The Cobb Board of Commissioners on Tuesday denied a waiver request for alcohol sales at a South Cobb Walmart because the store is fewer than 600 feet from a church.
According to county law, a waiver may be granted for a business closer than 600 feet to a school or church if it can show that the sale of alcohol won't affect property values or adversely affect the school or church.
The Walmart is at the intersection of Barrett Parkway and Powder Springs Road.
Evidence presented by Walmart's attorney used a nearby RaceTrac as an example. The convenience store is more than 600 feet from the church—Pine Grove Baptist Church in Powder Springs—and has been selling beer and wine for several years.
"No evidence has been presented to this board today within 600 feet," Commissioner Bob Ott said. "We're asked to extrapolate."
But Commission Chairman Tim Lee said that he interpreted Walmart's argument to show that the church's property value hasn't decreased since Race Trac began selling alcohol. He was the only one who favored approval in the 4-1 vote.
"My reading of this is slightly different than yours," Lee told Ott.
Commissioner Joann Birrell said approving the waiver would set a precedent.
"Laws are made for a reason," she said. "Whether they're antiquated or not, that remains to be seen. The law is the law. I think we need to look at the 600 foot rule and abide by that today."
Eleven people attended the meeting in opposition to the waiver request. Kenneth Carroll, a deacon at Pine Grove Baptist, said that Walmart tried six years ago to persuade the church to sign an agreement to let them sell alcohol.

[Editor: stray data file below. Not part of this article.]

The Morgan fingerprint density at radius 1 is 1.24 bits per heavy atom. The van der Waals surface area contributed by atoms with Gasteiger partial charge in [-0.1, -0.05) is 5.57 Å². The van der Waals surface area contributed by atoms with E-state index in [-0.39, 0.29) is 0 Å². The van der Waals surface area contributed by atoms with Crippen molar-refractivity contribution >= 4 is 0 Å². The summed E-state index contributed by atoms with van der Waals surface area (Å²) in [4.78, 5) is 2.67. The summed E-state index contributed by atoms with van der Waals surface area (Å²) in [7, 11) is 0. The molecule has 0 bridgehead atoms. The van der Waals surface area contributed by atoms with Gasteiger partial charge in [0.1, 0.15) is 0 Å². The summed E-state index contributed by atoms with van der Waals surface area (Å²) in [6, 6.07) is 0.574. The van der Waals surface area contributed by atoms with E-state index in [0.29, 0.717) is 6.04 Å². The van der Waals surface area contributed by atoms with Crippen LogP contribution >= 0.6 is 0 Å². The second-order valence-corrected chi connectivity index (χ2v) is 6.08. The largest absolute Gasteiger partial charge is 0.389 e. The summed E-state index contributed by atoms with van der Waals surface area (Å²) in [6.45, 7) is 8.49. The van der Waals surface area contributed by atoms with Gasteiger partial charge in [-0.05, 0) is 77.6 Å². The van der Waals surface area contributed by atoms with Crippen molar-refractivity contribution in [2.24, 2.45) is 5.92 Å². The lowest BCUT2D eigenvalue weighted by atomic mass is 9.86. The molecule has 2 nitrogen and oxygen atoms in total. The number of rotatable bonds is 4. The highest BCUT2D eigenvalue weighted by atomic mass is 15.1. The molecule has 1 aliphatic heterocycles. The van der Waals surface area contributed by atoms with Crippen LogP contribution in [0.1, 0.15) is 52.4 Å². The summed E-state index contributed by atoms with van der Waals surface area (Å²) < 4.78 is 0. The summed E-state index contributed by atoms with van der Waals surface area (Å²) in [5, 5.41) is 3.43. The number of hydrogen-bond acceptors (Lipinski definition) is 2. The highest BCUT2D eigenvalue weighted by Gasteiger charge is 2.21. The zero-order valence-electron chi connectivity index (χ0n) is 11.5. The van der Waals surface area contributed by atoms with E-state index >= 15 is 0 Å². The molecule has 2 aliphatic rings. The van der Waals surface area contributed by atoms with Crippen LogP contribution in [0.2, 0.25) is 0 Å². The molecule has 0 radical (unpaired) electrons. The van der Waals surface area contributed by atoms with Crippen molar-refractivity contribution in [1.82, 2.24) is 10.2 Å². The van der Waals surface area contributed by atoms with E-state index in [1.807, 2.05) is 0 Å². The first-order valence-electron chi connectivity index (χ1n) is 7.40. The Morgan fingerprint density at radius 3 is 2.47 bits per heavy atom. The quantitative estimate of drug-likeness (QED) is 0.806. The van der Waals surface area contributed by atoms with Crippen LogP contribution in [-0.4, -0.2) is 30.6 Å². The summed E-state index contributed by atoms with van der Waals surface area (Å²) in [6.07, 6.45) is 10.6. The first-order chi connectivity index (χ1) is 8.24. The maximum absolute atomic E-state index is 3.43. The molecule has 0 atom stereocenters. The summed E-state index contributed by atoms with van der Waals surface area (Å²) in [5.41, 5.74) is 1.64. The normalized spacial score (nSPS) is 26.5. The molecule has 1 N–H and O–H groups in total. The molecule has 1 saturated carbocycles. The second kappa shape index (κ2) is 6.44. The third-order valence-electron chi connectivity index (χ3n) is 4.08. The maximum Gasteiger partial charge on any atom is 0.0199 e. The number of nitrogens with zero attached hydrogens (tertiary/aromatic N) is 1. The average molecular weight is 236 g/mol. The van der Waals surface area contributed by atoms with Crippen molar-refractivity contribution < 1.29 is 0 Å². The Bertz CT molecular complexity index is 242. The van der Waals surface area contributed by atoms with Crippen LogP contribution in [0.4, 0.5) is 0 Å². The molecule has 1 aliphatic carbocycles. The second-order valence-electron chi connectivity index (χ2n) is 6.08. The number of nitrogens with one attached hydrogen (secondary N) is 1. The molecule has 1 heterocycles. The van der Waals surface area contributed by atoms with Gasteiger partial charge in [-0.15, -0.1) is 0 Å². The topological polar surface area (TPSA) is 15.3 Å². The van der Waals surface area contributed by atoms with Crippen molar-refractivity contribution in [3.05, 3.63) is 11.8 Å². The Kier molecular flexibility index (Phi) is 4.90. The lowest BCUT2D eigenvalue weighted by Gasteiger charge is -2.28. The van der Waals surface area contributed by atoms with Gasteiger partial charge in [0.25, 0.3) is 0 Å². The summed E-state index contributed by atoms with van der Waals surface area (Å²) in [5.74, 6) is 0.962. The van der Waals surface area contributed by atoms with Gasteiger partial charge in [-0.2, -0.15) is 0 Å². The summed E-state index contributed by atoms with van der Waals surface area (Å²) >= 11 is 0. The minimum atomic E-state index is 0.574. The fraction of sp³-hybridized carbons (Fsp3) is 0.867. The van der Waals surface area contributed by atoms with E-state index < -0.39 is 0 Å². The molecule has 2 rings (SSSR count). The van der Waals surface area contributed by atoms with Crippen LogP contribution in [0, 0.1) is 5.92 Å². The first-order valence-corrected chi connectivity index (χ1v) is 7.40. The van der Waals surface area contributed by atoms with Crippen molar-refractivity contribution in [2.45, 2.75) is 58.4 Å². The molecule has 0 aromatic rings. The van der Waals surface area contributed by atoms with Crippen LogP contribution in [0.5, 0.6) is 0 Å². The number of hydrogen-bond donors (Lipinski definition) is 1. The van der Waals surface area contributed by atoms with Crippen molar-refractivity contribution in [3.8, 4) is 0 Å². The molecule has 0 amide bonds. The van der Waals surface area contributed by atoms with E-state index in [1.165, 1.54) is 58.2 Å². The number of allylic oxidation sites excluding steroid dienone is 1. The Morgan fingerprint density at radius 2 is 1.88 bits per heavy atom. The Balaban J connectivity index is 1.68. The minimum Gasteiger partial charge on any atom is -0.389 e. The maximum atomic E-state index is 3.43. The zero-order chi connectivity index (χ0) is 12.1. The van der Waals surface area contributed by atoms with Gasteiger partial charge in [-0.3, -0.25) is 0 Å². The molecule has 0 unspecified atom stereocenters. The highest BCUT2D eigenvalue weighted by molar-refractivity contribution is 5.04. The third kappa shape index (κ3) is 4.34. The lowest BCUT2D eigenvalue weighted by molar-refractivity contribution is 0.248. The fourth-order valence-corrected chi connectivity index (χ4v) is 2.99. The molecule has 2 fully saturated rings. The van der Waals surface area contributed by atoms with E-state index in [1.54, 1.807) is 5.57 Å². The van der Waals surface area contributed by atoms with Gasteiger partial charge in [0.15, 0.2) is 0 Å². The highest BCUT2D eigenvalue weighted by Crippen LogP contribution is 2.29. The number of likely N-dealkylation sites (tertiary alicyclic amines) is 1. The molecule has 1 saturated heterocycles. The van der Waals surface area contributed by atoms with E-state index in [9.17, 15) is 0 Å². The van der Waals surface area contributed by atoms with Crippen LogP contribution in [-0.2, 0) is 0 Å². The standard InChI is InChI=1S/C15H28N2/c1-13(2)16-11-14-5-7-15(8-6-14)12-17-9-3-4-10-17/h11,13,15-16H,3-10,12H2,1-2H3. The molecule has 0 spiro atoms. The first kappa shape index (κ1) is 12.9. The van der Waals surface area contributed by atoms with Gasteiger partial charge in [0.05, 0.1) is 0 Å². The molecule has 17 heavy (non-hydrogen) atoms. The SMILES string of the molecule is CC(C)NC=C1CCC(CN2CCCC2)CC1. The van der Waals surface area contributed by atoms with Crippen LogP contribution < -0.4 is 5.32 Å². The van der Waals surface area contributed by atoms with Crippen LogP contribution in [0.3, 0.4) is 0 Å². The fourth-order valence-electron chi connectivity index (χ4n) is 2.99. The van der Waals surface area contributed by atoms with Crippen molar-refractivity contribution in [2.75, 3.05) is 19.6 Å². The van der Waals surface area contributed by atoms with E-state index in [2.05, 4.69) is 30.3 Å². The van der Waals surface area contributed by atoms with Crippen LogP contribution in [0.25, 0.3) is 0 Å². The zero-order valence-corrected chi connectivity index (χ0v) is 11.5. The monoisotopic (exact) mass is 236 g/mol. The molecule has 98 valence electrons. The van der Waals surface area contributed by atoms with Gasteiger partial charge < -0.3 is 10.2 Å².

"We told them that based on scriptural standards, we could not and would not," Carroll told the commission. "They seemed pleased with that and went on their way."
Carroll said his issue isn't with property values but with children and faith.
"We feel like alcohol is an addiction, a drug," he said.
Church Pastor Bobby Wood said that there are many people who shop at that specific Walmart because it doesn't offer beer or wine.
"We feel like there are already enough places to buy beer if they want to," Wood said. "If they're interested in meeting the needs of their customers, they need to sell gasoline."
Greta Lindqvist, an assistant store manager, said that she's never had a customer thank her for not selling beer and wine. In fact, most people ask her why the store doesn't sell alcohol, she said.
"I have to direct them to the RaceTrac or another store," Lindqvist told the commission. "A lot of times, it ends with them saying, 'I'm sorry,' handing me their buggy, and leaving so they can make all their purchases in one place."
Walmart attorney Jarrod Loadholt said county records show that in the last several years, none of the properties mentioned during the hearing have seen a decrease in property values.
"Every party has seen their property values increase or, in the church's case, remain the same the entire time RaceTrac has been selling beer and wine," Loadholt said.
Wood said he was happy with the outcome of the hearing.
"We're just happy that the board saw it our way," he said. "They saw what we saw, that the law was written for a purpose."
But the pastor said he thinks Walmart will try again to get the waiver.
"I think they'll continue," he said. "They may wait a while. I don't know why they waited six years, but they tried it."